New research has found a link between behavioural problems in children and smoking by their mothers during pregnancy.
The study - "Growing up in Ireland: National longitudinal study of children" - found children whose mothers smoked during pregnancy have a higher risk of behaviour problems at age nine.
The research also found that children whose mothers were heavy smokers were 78% more likely to have behavioural problems than those of non-smokers.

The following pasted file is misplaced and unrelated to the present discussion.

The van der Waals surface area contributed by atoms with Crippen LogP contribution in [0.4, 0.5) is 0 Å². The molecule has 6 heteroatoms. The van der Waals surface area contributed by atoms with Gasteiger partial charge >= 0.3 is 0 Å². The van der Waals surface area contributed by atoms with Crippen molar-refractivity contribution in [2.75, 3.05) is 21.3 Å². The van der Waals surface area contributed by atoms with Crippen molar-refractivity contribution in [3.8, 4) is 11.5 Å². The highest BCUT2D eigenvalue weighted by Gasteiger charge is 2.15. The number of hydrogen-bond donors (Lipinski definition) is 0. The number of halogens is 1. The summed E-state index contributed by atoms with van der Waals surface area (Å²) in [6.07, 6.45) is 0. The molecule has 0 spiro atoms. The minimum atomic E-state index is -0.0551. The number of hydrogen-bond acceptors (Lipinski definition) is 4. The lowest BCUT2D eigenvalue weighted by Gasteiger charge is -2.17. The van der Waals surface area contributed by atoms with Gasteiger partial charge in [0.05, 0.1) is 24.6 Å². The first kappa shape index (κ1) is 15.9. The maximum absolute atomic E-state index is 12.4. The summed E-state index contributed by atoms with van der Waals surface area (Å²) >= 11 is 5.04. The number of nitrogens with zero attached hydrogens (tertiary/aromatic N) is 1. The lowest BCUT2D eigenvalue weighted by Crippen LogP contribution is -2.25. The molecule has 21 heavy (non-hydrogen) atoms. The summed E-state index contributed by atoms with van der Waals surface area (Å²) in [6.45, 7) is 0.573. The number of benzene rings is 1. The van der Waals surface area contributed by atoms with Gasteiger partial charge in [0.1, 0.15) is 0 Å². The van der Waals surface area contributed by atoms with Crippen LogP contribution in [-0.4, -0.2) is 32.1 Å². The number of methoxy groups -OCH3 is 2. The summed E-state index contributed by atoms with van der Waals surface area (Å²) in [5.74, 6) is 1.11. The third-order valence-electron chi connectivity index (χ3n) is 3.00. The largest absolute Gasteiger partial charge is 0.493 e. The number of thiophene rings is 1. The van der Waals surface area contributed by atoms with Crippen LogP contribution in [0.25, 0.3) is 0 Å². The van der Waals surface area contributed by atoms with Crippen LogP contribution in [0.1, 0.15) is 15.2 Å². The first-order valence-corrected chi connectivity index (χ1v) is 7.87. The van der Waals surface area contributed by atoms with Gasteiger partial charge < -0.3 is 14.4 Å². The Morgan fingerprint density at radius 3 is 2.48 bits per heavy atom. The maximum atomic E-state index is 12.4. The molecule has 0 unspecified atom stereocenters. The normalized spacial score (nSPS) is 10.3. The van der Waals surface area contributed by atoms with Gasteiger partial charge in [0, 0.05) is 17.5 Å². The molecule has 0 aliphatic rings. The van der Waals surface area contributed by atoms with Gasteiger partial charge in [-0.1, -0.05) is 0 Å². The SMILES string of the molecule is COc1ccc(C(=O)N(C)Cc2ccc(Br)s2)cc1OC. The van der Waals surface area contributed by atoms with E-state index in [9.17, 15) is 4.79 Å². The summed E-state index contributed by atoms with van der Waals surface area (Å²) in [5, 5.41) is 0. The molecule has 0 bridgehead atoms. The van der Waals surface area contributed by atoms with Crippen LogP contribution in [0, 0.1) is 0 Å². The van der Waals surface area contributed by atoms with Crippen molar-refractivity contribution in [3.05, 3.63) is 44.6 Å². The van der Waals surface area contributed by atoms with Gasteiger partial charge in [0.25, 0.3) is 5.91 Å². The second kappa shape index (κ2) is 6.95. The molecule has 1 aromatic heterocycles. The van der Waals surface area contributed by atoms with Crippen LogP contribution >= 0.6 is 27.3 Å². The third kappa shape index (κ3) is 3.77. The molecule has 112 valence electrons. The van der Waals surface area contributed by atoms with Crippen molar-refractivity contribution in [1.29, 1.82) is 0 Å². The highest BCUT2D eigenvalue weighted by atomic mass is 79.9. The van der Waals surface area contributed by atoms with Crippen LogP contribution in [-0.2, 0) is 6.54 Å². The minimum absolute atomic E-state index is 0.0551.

Children of occasional smokers were 32% more likely to display these problems.
The study also found that the proportion of mothers who smoke during pregnancy has fallen from 28% in the late 1990s to 17.6% now.